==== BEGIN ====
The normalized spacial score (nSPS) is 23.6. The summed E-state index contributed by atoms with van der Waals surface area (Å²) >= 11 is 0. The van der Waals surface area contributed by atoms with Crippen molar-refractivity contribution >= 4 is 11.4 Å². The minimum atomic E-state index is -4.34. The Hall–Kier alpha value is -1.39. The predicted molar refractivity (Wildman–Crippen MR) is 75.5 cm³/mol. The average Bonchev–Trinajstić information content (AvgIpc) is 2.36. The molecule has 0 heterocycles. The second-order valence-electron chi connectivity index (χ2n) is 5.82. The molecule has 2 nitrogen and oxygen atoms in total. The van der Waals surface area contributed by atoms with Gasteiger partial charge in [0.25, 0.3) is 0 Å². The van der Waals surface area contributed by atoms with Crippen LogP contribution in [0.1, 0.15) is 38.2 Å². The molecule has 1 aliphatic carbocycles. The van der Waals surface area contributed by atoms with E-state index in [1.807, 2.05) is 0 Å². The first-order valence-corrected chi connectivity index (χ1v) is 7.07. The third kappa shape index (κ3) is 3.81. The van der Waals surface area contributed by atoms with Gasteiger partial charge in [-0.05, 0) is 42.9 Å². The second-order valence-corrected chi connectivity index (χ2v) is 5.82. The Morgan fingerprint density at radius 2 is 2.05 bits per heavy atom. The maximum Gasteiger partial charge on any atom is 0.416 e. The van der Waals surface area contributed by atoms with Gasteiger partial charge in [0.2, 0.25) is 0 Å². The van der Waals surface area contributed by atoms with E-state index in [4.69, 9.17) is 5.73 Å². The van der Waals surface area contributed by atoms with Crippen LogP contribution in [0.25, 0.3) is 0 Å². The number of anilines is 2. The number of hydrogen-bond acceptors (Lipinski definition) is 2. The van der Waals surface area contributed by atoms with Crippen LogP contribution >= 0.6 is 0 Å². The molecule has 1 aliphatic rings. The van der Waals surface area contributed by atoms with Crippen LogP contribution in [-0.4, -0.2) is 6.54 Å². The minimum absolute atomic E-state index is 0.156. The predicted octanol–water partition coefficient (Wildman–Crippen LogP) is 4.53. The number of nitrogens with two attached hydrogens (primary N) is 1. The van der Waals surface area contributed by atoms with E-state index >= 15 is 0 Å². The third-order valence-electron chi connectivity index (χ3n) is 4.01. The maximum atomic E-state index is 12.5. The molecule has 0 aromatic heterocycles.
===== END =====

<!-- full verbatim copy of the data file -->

The normalized spacial score (nSPS) is 23.6. The summed E-state index contributed by atoms with van der Waals surface area (Å²) >= 11 is 0. The van der Waals surface area contributed by atoms with Crippen molar-refractivity contribution >= 4 is 11.4 Å². The minimum atomic E-state index is -4.34. The Hall–Kier alpha value is -1.39. The predicted molar refractivity (Wildman–Crippen MR) is 75.5 cm³/mol. The average Bonchev–Trinajstić information content (AvgIpc) is 2.36. The molecule has 0 heterocycles. The second-order valence-electron chi connectivity index (χ2n) is 5.82. The molecule has 2 nitrogen and oxygen atoms in total. The van der Waals surface area contributed by atoms with Gasteiger partial charge in [0.25, 0.3) is 0 Å². The van der Waals surface area contributed by atoms with Crippen LogP contribution in [0.1, 0.15) is 38.2 Å². The molecule has 1 aliphatic carbocycles. The van der Waals surface area contributed by atoms with E-state index in [1.807, 2.05) is 0 Å². The first-order valence-corrected chi connectivity index (χ1v) is 7.07. The third kappa shape index (κ3) is 3.81. The van der Waals surface area contributed by atoms with Gasteiger partial charge in [-0.05, 0) is 42.9 Å². The second-order valence-corrected chi connectivity index (χ2v) is 5.82. The Morgan fingerprint density at radius 2 is 2.05 bits per heavy atom. The maximum Gasteiger partial charge on any atom is 0.416 e. The van der Waals surface area contributed by atoms with Gasteiger partial charge in [0.2, 0.25) is 0 Å². The van der Waals surface area contributed by atoms with E-state index in [4.69, 9.17) is 5.73 Å². The van der Waals surface area contributed by atoms with Crippen LogP contribution in [0.25, 0.3) is 0 Å². The number of anilines is 2. The number of hydrogen-bond acceptors (Lipinski definition) is 2. The van der Waals surface area contributed by atoms with Crippen LogP contribution >= 0.6 is 0 Å². The molecule has 1 aliphatic rings. The van der Waals surface area contributed by atoms with Crippen LogP contribution in [-0.4, -0.2) is 6.54 Å². The minimum absolute atomic E-state index is 0.156. The predicted octanol–water partition coefficient (Wildman–Crippen LogP) is 4.53. The number of nitrogens with two attached hydrogens (primary N) is 1. The van der Waals surface area contributed by atoms with E-state index >= 15 is 0 Å². The third-order valence-electron chi connectivity index (χ3n) is 4.01. The maximum atomic E-state index is 12.5. The molecule has 0 aromatic heterocycles.